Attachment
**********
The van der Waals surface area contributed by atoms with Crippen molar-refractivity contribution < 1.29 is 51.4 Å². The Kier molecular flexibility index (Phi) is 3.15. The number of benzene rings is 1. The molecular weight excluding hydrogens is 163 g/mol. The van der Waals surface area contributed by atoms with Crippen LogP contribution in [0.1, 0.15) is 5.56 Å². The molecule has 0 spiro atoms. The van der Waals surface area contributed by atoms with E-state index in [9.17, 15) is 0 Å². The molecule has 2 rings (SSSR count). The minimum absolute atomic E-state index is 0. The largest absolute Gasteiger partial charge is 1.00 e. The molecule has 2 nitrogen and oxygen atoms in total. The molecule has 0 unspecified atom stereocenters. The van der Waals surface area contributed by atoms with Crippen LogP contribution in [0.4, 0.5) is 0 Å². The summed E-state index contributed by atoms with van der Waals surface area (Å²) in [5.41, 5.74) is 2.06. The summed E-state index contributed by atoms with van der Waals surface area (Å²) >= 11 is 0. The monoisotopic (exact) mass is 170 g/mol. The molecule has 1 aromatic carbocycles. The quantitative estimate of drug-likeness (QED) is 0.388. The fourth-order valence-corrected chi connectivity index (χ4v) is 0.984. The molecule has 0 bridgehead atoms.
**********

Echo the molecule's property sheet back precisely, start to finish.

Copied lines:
The van der Waals surface area contributed by atoms with Crippen molar-refractivity contribution < 1.29 is 51.4 Å². The Kier molecular flexibility index (Phi) is 3.15. The number of benzene rings is 1. The molecular weight excluding hydrogens is 163 g/mol. The van der Waals surface area contributed by atoms with Crippen LogP contribution in [0.1, 0.15) is 5.56 Å². The molecule has 0 spiro atoms. The van der Waals surface area contributed by atoms with E-state index in [9.17, 15) is 0 Å². The molecule has 2 rings (SSSR count). The minimum absolute atomic E-state index is 0. The largest absolute Gasteiger partial charge is 1.00 e. The molecule has 2 nitrogen and oxygen atoms in total. The molecule has 0 unspecified atom stereocenters. The van der Waals surface area contributed by atoms with Crippen LogP contribution in [0.4, 0.5) is 0 Å². The summed E-state index contributed by atoms with van der Waals surface area (Å²) in [5.41, 5.74) is 2.06. The summed E-state index contributed by atoms with van der Waals surface area (Å²) >= 11 is 0. The monoisotopic (exact) mass is 170 g/mol. The molecule has 1 aromatic carbocycles. The quantitative estimate of drug-likeness (QED) is 0.388. The fourth-order valence-corrected chi connectivity index (χ4v) is 0.984. The molecule has 0 bridgehead atoms.